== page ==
However, you can easily substitute Roquefort, Cashel Blue, the famous French Bleu d’Auvergne, or Gorgonzola to marry the rich, silky textures of a Vintage Port with the bold, snappy stench of odiferous blue cheese to achieve the same results.
With its reputation for being a classic sipping wine, Vintage Port is a perfect pairing for small dishes that include ingredients such as blue cheese and dark chocolate as well as figs and walnuts (which add their own tannic tango to the mix).
- Combination of Churchill’s Vintage Port 2003 with Royal Blue Stilton Cheese from Long Clawson Dairy is a “aha” moment.
The flavors of Tawny Ports are more complex and concentrated than those of their Ruby Port counterparts (after all, they’ve had to age in wood for a minimum of seven years before they can be consumed). Tanned Ports feature rich, silky lines that complement the delicious oxidized taste profiles of age-designated bottles. Tawny Ports are more restrained, occasionally somber, and sometimes sweet.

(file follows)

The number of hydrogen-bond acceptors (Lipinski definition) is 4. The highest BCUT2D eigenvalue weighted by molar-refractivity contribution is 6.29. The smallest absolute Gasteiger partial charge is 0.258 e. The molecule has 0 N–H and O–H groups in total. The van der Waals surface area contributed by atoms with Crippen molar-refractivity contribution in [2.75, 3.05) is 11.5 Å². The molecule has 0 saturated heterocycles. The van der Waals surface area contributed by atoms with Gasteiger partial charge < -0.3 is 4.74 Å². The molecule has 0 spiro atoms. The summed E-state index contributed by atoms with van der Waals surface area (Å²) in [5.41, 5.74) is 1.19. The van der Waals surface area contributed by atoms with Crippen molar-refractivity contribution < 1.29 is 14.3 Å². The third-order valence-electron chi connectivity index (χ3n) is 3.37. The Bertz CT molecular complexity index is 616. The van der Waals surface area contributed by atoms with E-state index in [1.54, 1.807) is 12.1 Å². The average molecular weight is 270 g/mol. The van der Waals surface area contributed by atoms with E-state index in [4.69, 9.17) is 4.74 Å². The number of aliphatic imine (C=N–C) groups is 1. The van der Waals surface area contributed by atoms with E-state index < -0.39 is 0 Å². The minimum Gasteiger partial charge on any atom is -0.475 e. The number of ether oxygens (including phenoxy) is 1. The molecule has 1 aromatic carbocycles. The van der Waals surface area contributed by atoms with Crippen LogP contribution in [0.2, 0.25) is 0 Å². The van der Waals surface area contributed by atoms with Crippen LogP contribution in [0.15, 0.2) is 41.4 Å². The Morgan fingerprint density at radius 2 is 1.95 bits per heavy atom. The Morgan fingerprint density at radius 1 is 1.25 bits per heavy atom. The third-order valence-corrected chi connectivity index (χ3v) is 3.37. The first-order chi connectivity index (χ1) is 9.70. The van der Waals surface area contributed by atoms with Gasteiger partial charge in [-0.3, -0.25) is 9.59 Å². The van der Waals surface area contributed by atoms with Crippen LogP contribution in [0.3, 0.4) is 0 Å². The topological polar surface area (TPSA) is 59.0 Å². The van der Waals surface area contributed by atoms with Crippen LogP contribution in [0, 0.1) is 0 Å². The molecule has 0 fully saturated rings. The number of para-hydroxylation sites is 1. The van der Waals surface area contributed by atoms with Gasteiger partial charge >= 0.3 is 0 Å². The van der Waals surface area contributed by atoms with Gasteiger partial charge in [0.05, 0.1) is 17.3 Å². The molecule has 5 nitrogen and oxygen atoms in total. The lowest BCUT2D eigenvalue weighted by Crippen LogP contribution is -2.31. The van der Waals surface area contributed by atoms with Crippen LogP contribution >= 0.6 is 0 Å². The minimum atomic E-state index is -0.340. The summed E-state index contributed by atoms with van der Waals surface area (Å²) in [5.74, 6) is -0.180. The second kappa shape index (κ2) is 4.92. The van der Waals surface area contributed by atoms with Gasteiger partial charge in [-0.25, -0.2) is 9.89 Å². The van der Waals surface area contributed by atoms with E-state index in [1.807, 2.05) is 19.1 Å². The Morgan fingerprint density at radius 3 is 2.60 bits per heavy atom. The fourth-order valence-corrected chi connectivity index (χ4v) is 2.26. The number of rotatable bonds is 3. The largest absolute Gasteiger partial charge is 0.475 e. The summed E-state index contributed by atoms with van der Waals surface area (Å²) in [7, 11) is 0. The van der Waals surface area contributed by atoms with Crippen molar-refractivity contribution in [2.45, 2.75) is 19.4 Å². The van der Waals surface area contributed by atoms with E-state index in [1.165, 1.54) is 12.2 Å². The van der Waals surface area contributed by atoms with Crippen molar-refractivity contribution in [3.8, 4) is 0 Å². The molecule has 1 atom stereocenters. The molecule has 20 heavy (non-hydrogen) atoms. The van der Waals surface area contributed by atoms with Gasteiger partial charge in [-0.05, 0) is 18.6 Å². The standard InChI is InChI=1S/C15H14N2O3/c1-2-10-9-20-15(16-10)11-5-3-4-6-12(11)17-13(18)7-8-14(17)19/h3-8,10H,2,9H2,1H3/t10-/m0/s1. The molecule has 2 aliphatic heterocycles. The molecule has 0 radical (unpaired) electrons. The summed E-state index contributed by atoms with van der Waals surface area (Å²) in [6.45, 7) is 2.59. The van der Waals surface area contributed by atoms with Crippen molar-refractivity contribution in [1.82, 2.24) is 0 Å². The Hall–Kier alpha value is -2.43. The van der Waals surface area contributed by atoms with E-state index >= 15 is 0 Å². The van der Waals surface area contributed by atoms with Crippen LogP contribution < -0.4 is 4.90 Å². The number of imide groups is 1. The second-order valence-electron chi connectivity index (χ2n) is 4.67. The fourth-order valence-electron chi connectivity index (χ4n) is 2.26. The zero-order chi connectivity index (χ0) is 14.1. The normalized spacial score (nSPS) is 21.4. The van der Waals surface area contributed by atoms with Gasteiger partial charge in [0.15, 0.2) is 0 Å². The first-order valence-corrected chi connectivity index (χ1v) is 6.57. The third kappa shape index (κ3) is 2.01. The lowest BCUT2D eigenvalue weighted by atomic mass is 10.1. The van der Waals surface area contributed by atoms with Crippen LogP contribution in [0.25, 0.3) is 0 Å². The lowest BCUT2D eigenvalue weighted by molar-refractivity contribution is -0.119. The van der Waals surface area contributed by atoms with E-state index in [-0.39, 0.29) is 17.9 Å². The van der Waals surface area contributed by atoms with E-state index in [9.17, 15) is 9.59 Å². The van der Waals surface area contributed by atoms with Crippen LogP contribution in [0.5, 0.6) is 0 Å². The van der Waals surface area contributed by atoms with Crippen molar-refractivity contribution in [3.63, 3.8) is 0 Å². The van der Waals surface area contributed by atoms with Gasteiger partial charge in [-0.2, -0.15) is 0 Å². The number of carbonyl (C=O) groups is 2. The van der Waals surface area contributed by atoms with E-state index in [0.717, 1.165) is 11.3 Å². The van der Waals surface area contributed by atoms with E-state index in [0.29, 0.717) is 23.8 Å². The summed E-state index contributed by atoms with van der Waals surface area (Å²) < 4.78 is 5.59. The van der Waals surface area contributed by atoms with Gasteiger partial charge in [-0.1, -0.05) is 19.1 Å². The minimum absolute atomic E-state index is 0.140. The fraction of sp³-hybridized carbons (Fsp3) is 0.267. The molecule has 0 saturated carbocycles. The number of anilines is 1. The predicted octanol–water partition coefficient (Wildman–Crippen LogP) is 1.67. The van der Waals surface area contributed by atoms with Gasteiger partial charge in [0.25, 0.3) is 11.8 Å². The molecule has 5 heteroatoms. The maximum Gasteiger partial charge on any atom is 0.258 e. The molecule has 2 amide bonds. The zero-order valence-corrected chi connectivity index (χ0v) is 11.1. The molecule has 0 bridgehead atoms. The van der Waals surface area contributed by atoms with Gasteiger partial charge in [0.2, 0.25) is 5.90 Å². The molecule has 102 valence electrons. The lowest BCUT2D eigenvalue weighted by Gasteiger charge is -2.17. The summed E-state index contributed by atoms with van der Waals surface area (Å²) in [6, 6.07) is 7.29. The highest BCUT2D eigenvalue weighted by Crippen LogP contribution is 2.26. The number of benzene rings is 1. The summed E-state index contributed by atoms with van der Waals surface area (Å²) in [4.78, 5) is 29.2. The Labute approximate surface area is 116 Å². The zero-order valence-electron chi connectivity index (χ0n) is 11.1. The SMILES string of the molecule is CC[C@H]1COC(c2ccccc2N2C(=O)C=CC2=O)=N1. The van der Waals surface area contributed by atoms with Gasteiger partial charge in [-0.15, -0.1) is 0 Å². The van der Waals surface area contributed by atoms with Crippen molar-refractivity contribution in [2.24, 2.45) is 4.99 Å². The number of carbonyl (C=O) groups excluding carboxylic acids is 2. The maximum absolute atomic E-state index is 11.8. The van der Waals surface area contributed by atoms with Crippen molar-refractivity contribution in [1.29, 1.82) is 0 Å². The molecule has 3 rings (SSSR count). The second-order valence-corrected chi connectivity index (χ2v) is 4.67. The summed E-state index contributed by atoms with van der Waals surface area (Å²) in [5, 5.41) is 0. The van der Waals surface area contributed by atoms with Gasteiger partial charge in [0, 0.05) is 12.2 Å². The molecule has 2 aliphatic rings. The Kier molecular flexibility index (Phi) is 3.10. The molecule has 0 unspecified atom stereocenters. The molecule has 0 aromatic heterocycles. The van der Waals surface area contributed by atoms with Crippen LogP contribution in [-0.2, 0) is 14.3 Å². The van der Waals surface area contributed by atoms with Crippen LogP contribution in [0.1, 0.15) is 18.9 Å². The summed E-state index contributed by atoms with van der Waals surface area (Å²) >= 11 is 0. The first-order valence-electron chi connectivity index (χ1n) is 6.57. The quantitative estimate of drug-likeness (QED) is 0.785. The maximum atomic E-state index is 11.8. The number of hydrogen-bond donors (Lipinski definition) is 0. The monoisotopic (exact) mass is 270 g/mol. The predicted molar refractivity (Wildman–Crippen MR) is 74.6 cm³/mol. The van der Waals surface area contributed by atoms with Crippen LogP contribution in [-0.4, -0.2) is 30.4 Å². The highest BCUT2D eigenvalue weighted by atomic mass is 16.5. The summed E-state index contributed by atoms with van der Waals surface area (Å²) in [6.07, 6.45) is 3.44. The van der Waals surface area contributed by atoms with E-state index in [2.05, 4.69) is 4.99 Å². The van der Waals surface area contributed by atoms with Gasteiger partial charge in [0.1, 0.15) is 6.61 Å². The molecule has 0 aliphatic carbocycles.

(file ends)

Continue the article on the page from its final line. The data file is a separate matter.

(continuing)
- A pale, brownish-golden tint (due to oxidized age)
- A “tawny” color (due to the aging process)
- Flavor:This wine has a nutty, caramelized character that often delivers buttered toffee and smoky vanilla themes in tandem with blackberry, ripe cherry, and crème brûlée alongside dried orange, sweet figs, and mocha notes, with some age-designated bottles displaying the unmistakable aromas of spiced candied pecans or sticky toffee pudding (a classic English dish)
- Aroma:This wine has a nutty, caramelized character that often Serving Suggestions: Most Tawny Ports have an age indication on the label: 10, 20, 30, or more years. This shows the average year of the grapes in the bottle, rather than the vintage year of the fruit harvest, and is shown on the label. Tawnies don’t produce sediment, therefore they may usually be skipped over the decanter. As a result of the natural oxidation, they can easily last for a month after being opened (store in fridge). Serve at a cold temperature (about 55-60°F).
Tawny Port Pairing
Tawny Ports, with their sweet to semi-sweet character, nutty overtones, dried apricots, and spiced toffee aromatics, are a perfect accompaniment for a variety of nutty treats, such as almonds, walnuts, and hazelnuts. For example, pecan pie, almond biscotti, Portuguese salted almond cake, and caramel wrapped cheesecake are all locally inspired desserts to try. Also outstanding at bringing out the finest in baked goods such as German Chocolate Cake, cinnamon-crusted apple pie, crème brûlée, and even coconut cream pie, this wine can compliment the fluffy, full-throttle tastes of coconut cream pie.